- A fierce opponent of slavery and discrimination against African-Americans, sought to secure their rights during Reconstruction, in opposition to President Andrew Johnson. As chairman of the House Ways and Means Committee during the American Civil War, he played a major part in the war's financing.
- As the war progressed towards a northern victory, Stevens came to believe that not only should slavery be abolished, but that African-Americans should be given a stake in the South's future through the confiscation of land from planters to be distributed to the freedmen.
- He also influenced the 13th Amendment, and was the Representative for the republican party in the jury when the law of the 13th Amendment was passed.
- A Democrat who ran with Lincoln on the National Union ticket, Johnson came to office as the Civil War concluded. The new president favored quick restoration of the seceded states to the Union. His plans did not give protection to the former slaves, and he came into conflict with the Republican-dominated Congress, culminating in his impeachment by the House of Representatives. The first American president to be impeached, he was acquitted in the Senate by one vote.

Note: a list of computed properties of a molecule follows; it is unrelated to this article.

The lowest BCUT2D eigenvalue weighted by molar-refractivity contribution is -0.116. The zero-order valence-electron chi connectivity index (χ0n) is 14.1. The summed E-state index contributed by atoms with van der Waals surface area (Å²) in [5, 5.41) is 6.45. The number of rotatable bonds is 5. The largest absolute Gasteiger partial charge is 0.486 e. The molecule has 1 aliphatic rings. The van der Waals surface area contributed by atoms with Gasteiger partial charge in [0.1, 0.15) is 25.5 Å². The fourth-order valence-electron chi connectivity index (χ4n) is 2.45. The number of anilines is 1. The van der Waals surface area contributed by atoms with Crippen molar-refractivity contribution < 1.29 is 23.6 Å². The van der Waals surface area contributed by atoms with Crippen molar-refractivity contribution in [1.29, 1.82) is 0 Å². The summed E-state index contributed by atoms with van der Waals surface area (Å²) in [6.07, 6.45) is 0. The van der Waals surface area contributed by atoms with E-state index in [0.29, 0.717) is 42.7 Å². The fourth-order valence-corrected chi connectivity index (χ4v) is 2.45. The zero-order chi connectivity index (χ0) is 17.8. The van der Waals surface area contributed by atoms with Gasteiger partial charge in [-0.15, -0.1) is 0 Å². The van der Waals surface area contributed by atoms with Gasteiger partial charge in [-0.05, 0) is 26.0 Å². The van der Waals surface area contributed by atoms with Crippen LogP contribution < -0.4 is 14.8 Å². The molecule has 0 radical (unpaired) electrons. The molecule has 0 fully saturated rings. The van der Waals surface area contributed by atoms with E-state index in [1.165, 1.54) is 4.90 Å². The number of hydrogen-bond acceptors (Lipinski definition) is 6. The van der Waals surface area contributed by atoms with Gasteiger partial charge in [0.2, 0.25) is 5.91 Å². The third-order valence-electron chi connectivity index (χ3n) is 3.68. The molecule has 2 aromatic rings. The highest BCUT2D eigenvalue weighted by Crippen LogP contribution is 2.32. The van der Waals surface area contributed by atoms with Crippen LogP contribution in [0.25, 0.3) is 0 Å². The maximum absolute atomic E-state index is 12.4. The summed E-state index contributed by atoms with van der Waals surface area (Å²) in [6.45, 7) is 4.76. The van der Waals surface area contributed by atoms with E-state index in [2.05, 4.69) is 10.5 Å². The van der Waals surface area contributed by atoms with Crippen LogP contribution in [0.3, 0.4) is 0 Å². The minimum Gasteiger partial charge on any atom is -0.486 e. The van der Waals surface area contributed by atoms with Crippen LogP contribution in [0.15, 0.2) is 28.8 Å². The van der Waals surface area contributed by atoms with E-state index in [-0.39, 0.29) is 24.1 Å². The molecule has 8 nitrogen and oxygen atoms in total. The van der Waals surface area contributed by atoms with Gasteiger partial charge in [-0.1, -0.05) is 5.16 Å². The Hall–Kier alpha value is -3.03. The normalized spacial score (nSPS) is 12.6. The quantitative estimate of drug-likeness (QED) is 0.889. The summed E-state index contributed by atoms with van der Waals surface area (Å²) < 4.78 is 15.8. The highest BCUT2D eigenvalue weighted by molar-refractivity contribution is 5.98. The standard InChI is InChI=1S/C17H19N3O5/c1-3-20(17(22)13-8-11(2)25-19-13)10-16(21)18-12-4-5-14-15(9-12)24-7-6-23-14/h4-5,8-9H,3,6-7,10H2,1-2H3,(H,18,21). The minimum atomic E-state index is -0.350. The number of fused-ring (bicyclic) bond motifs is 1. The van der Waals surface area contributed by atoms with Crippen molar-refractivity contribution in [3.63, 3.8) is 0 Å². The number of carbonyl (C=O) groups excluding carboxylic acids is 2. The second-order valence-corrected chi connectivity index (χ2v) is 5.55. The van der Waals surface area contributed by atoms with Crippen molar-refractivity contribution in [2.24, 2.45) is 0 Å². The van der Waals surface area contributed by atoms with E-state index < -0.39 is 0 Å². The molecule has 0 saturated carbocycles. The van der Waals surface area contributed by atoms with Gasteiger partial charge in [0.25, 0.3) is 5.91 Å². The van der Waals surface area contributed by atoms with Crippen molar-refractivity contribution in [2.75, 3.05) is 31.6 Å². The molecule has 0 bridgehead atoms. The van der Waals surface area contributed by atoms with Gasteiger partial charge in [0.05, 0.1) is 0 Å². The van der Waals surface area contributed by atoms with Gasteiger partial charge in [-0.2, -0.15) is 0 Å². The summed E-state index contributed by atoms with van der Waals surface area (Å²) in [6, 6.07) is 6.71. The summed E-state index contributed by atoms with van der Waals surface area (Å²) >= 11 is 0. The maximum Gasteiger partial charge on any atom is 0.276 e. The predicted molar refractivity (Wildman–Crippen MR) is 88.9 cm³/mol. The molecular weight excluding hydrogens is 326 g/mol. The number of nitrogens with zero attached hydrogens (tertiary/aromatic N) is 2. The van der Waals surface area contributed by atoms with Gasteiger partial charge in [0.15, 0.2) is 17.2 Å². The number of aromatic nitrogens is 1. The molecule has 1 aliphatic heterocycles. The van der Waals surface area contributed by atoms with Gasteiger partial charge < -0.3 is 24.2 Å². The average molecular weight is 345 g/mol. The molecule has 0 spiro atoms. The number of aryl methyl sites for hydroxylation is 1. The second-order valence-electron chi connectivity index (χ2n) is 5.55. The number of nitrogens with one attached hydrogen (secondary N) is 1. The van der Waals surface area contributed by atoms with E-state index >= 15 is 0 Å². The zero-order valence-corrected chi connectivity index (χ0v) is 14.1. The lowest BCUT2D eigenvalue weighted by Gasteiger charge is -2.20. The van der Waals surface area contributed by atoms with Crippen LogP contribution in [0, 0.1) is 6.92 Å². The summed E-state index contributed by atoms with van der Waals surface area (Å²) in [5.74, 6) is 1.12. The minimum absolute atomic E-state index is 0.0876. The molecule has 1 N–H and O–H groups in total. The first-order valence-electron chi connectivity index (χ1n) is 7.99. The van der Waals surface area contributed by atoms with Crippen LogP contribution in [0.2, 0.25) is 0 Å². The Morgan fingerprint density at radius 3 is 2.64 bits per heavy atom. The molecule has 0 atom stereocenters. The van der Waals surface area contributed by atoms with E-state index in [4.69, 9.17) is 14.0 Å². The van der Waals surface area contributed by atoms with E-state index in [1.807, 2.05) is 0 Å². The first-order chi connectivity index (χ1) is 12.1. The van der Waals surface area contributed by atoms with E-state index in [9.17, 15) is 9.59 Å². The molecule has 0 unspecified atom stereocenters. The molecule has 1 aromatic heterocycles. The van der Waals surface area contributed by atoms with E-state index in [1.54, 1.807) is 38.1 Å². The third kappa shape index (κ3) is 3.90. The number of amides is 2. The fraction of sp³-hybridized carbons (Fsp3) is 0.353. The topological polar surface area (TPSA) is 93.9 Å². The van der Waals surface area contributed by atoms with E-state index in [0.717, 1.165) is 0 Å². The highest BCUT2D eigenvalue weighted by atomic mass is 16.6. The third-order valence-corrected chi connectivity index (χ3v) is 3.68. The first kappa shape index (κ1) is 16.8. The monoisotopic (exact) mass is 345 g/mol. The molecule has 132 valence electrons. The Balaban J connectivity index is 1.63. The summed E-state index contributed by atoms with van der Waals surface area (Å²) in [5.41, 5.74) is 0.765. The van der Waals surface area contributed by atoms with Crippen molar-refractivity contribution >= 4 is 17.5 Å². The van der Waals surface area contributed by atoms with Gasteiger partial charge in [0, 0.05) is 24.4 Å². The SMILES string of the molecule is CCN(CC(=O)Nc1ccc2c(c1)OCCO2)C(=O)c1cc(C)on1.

- Johnson opposed the Fourteenth Amendment, which gave citizenship to African-Americans. As the conflict between the branches of government grew, Congress passed the Tenure of Office Act, restricting Johnson in firing Cabinet officials. This all lead up the impeachment of Johnson.
- The amendment was bitterly contested, particularly by Southern states, which were forced to ratify it in order for them to regain representation in Congress. The Fourteenth Amendment, particularly its first section, is one of the most litigated parts of the Constitution, forming the basis for landmark decisions.
- The Equal Protection Clause requires each state to provide equal protection under the law to all people within its jurisdiction.
- In the final years of the American Civil War and the Reconstruction Era that followed, Congress repeatedly debated the rights of the millions of black former slaves. By 1869, amendments had been passed to abolish slavery and provide citizenship and equal protection under the laws, but the election of Ulysses S. Grant to the presidency in 1868 convinced a majority of Republicans that protecting the franchise of black voters was important for the party's future.
- After rejecting more sweeping versions of a suffrage amendment, Congress proposed a compromise amendment banning franchise restrictions on the basis of race, color, or previous servitude on February 26, 1869. The amendment survived a difficult ratification fight and was adopted on March 30, 1870.